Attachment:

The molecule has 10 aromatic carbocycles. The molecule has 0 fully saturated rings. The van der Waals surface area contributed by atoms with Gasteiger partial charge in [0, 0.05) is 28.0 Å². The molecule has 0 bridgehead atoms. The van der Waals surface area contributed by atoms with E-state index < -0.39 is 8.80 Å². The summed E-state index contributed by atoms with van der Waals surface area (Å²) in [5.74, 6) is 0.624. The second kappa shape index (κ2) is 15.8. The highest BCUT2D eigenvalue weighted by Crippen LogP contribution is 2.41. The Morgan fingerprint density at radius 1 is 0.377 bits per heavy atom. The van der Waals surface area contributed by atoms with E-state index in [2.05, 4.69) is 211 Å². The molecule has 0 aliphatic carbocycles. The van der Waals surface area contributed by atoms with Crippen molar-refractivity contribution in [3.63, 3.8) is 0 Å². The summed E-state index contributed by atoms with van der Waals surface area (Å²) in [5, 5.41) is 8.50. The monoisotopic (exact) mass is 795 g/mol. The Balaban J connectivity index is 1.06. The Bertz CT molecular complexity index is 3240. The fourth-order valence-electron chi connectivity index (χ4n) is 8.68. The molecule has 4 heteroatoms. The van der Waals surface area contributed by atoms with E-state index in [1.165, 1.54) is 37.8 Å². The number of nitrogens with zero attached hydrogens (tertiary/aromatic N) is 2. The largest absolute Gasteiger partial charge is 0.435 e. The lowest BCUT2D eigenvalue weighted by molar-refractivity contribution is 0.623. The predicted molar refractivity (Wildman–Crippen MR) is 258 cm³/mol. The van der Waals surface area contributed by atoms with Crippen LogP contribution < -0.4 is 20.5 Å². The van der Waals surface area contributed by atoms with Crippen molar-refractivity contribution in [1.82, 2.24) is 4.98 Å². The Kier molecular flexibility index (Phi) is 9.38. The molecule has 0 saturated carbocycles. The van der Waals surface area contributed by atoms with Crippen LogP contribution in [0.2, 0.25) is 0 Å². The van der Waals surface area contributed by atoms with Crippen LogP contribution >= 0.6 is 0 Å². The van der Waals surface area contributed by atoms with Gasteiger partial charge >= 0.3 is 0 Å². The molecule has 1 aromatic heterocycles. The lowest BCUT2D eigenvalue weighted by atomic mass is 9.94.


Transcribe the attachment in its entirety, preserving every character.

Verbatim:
The molecule has 10 aromatic carbocycles. The molecule has 0 fully saturated rings. The van der Waals surface area contributed by atoms with Gasteiger partial charge in [0, 0.05) is 28.0 Å². The molecule has 0 bridgehead atoms. The van der Waals surface area contributed by atoms with E-state index < -0.39 is 8.80 Å². The summed E-state index contributed by atoms with van der Waals surface area (Å²) in [5.74, 6) is 0.624. The second kappa shape index (κ2) is 15.8. The highest BCUT2D eigenvalue weighted by Crippen LogP contribution is 2.41. The Morgan fingerprint density at radius 1 is 0.377 bits per heavy atom. The van der Waals surface area contributed by atoms with E-state index in [2.05, 4.69) is 211 Å². The molecule has 0 aliphatic carbocycles. The van der Waals surface area contributed by atoms with Crippen molar-refractivity contribution in [3.63, 3.8) is 0 Å². The summed E-state index contributed by atoms with van der Waals surface area (Å²) in [5, 5.41) is 8.50. The monoisotopic (exact) mass is 795 g/mol. The Balaban J connectivity index is 1.06. The Bertz CT molecular complexity index is 3240. The fourth-order valence-electron chi connectivity index (χ4n) is 8.68. The molecule has 4 heteroatoms. The van der Waals surface area contributed by atoms with E-state index in [1.165, 1.54) is 37.8 Å². The number of nitrogens with zero attached hydrogens (tertiary/aromatic N) is 2. The largest absolute Gasteiger partial charge is 0.435 e. The lowest BCUT2D eigenvalue weighted by molar-refractivity contribution is 0.623. The predicted molar refractivity (Wildman–Crippen MR) is 258 cm³/mol. The van der Waals surface area contributed by atoms with Crippen LogP contribution < -0.4 is 20.5 Å². The van der Waals surface area contributed by atoms with Crippen molar-refractivity contribution in [1.82, 2.24) is 4.98 Å². The Kier molecular flexibility index (Phi) is 9.38. The molecule has 0 saturated carbocycles. The van der Waals surface area contributed by atoms with Crippen LogP contribution in [0.2, 0.25) is 0 Å². The van der Waals surface area contributed by atoms with Crippen LogP contribution >= 0.6 is 0 Å². The van der Waals surface area contributed by atoms with Gasteiger partial charge >= 0.3 is 0 Å². The molecule has 1 aromatic heterocycles. The lowest BCUT2D eigenvalue weighted by atomic mass is 9.94.